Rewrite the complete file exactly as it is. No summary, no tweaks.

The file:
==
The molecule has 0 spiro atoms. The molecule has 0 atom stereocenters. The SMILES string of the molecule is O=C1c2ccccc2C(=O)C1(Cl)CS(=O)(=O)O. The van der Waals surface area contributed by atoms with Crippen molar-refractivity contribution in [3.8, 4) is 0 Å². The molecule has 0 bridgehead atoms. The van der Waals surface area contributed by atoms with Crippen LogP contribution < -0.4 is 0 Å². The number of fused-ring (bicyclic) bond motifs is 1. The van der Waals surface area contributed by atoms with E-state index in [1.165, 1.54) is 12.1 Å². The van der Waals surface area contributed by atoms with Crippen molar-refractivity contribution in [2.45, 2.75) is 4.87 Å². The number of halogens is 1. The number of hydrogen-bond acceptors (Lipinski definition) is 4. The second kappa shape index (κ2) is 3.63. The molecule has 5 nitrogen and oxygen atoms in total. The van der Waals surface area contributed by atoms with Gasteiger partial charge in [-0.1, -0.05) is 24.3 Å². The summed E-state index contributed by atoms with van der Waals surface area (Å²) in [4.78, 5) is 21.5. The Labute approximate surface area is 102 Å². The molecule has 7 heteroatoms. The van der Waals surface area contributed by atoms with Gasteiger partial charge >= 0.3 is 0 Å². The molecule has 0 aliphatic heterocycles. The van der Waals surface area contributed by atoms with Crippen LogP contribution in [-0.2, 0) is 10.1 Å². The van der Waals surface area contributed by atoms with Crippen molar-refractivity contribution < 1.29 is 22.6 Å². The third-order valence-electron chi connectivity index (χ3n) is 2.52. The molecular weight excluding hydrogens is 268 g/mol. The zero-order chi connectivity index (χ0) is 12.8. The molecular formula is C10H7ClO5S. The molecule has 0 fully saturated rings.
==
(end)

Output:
The molecule has 0 spiro atoms. The molecule has 0 atom stereocenters. The SMILES string of the molecule is O=C1c2ccccc2C(=O)C1(Cl)CS(=O)(=O)O. The van der Waals surface area contributed by atoms with Crippen molar-refractivity contribution in [3.8, 4) is 0 Å². The molecule has 0 bridgehead atoms. The van der Waals surface area contributed by atoms with Crippen LogP contribution < -0.4 is 0 Å². The number of fused-ring (bicyclic) bond motifs is 1. The van der Waals surface area contributed by atoms with E-state index in [1.165, 1.54) is 12.1 Å². The van der Waals surface area contributed by atoms with Crippen molar-refractivity contribution in [2.45, 2.75) is 4.87 Å². The number of halogens is 1. The number of hydrogen-bond acceptors (Lipinski definition) is 4. The second kappa shape index (κ2) is 3.63. The molecule has 5 nitrogen and oxygen atoms in total. The van der Waals surface area contributed by atoms with Gasteiger partial charge in [-0.1, -0.05) is 24.3 Å². The summed E-state index contributed by atoms with van der Waals surface area (Å²) in [4.78, 5) is 21.5. The Labute approximate surface area is 102 Å². The molecule has 7 heteroatoms. The van der Waals surface area contributed by atoms with Gasteiger partial charge >= 0.3 is 0 Å². The molecule has 0 aliphatic heterocycles. The van der Waals surface area contributed by atoms with Crippen LogP contribution in [-0.2, 0) is 10.1 Å². The van der Waals surface area contributed by atoms with Crippen molar-refractivity contribution < 1.29 is 22.6 Å². The third-order valence-electron chi connectivity index (χ3n) is 2.52. The molecular weight excluding hydrogens is 268 g/mol. The zero-order chi connectivity index (χ0) is 12.8. The molecular formula is C10H7ClO5S. The molecule has 0 fully saturated rings.